And so here I am. 1:30am. I’d better get a move-on and clear off. The nurses have first shout on the room from 1:30 am onwards. As from then, each night, there is a certain amount of furniture-moving goes on – It seems, to prevent entry as they bed down inside to sleep or otherwise – I’m not sure; I don’t really wish to know; waking me as they leave at about 4 am.

Of course by then, I am safely tucked up in bed in my room with Jock, the Captain and his ‘minder’. The ward is organised into a series of small rooms or bays, some are general purpose, like this one; others high dependency. The bays are identified by letter.

It goes without saying that I am on E-Bay.

© Andy Daly  2010

Parents’ Evening with Mr.Yong

Okay, here we go …. You know the thing I hate the most as a parent at my own childrens’ parents’ evenings?

When you are greeted, sit down and the teacher then runs his/her fingers down the list of class names until they find ours … or someone who looks a bit like ours and is at about the same level, They then proceed to read me out a list of meaningless marks, grades, assessments, smart targets and other such spurious data, all of which serve to confirm the fact that a bit more time getting to ‘know’ the students (by teaching them not assessing them ad infinitum) would be well spent. Also, and this really pisses me off, when you have been met, greeted and sat down and the teacher looks across at our dear little one and coos “Well, how do You think you are getting on…..” Both are scenarios which say to me as parent: You (the teacher) are not prepared for this interview or you don’t know my child  sufficiently well enough to tell me in a nutshell about his progress or lack of. And why is this such a bitter pill to swallow Dear Reader? Because I’ve been there myself. In my final miserable months before Parkinson’s bloody ‘Shaking Palsy’ forced me out of the classroom and into oblivion; treading water for dear life, I confess to being guilty of same. Pot calling the kettle black. However, in happier times …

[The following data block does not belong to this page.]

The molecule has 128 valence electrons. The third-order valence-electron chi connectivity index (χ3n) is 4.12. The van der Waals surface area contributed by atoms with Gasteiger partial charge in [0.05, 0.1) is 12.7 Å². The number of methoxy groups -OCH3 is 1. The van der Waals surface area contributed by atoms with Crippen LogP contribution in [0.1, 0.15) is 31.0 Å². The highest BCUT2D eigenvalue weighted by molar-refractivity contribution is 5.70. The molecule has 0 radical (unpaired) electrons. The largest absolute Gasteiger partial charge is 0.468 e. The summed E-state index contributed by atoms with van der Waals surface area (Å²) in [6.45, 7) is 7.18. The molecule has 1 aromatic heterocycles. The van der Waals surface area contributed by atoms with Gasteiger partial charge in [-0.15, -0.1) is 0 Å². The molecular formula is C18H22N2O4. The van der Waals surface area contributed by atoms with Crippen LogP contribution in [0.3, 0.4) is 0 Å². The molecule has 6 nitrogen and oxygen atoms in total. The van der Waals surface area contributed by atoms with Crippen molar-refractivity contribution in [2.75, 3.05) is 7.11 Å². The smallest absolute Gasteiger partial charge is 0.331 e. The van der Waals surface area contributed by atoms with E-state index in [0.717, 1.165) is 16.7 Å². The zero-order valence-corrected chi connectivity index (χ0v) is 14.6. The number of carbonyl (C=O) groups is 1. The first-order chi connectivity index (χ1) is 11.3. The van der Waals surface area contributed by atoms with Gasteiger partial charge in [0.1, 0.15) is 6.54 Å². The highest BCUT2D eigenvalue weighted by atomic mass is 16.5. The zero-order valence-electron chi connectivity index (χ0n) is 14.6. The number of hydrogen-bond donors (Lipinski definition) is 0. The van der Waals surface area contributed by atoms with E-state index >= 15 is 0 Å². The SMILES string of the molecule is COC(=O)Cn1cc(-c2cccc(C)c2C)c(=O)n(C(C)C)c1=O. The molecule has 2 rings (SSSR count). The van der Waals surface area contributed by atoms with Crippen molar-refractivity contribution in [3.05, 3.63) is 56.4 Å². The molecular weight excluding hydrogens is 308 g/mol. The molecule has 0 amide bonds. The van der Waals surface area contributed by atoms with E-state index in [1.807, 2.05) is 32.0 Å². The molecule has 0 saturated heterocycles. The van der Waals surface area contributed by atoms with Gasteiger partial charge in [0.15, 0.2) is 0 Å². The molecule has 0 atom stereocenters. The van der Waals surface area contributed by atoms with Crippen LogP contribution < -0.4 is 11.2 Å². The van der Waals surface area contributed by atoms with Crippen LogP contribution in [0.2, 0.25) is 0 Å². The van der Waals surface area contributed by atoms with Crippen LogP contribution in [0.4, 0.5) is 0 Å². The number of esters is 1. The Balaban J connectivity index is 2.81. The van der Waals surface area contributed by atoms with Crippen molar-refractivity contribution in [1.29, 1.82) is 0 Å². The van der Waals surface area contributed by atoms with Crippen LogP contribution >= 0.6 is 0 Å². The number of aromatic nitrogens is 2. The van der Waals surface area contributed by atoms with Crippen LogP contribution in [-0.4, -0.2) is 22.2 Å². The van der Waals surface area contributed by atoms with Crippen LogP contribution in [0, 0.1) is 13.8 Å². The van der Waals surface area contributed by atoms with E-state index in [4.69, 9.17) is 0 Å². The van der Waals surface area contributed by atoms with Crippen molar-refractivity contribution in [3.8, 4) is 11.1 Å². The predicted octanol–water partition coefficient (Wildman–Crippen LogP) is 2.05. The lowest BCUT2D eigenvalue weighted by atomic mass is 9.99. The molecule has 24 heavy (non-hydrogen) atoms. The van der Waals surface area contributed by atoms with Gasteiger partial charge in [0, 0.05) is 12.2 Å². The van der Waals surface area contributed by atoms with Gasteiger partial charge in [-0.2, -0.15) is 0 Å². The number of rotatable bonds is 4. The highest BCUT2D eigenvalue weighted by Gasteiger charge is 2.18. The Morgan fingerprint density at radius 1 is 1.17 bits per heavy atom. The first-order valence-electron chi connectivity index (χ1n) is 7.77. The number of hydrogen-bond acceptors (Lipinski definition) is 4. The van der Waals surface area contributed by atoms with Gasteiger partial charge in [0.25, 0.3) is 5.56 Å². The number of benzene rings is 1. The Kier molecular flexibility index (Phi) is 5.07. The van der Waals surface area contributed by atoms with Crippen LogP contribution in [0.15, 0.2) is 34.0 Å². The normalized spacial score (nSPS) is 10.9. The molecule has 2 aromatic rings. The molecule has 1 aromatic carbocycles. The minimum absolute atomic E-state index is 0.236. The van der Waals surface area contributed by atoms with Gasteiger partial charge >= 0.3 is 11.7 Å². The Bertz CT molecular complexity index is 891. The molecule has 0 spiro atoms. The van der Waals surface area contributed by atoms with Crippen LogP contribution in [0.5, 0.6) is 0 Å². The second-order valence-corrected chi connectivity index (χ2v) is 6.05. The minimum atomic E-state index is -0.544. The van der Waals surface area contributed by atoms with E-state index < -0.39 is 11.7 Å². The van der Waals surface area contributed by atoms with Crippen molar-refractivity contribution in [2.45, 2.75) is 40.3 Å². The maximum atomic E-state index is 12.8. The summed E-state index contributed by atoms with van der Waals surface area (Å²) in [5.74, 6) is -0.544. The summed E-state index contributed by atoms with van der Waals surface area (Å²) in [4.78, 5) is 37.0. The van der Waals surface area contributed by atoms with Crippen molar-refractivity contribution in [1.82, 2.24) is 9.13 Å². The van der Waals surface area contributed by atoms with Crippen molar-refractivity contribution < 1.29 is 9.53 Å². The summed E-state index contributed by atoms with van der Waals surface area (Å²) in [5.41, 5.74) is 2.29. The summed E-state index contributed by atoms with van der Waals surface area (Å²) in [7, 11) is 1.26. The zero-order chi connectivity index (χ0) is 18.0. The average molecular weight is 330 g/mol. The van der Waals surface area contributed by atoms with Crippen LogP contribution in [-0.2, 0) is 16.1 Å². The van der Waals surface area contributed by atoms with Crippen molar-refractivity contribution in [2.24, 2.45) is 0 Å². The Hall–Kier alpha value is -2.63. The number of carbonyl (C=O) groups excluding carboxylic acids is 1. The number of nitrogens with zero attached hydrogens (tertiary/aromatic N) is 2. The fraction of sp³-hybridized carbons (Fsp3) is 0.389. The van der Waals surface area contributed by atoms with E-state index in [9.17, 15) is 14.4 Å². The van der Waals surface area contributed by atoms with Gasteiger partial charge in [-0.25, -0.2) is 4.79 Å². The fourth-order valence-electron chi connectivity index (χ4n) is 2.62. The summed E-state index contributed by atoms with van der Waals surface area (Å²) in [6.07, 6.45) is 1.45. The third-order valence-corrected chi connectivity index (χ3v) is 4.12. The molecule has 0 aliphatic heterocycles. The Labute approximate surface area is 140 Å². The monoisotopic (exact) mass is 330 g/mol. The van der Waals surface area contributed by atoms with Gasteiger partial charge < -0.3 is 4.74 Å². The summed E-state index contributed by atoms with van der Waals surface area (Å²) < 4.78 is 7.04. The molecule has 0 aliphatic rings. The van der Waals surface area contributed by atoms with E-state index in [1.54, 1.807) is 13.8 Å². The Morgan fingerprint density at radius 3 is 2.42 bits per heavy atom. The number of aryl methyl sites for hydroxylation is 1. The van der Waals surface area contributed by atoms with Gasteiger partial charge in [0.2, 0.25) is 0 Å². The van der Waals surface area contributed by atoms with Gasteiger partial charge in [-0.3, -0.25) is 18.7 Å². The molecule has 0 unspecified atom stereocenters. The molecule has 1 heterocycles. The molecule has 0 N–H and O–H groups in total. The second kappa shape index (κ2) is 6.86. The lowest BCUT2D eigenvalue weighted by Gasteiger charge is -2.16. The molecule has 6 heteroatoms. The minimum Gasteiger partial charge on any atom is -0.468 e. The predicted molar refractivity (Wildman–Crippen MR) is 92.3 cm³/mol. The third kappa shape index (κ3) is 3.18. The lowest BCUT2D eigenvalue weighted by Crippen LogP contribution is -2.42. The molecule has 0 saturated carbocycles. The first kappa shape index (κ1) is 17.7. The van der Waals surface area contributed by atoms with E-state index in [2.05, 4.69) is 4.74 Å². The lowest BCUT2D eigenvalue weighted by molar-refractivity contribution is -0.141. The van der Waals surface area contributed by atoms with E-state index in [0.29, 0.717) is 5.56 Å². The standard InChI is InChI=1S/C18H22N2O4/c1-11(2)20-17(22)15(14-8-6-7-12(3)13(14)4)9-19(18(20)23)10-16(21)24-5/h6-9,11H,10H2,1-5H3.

… Parents’ evenings could be a pain after a long day in the classroom, but generally, I enjoyed doing them. After being at a school for as long as I had, or having been in the area for so long, you got to know parents and families very well, and this, I loved.

 One of the most memorable meetings was with the parents of a terrific girl I taught called Elaine. She’d managed (poor girl) as luck (or fate) would have it to wind up in my class every year. On this particular occasion, it was the Parents’ Evening just prior to GCSE examinations starting and the students’ handing in of option choices for the Sixth Form and A Level. Elaine’s parents seemed to me like Chalk and Cheese. From Malaysia, Dad came across as assertive and I sometimes felt a bit  used to getting his own way, while mum was petite, demure and sometimes appeared, although nodding her head vigorously, to have lost the thread of the conversation. In previous years, Dad had let Mum do all he speaking. He just let it be known every now and then with a look or a comment, that he did not value the Arts, and wanted Elaine (who was very bright – a very sharp Mathematician) to do Maths and Sciences at A Level.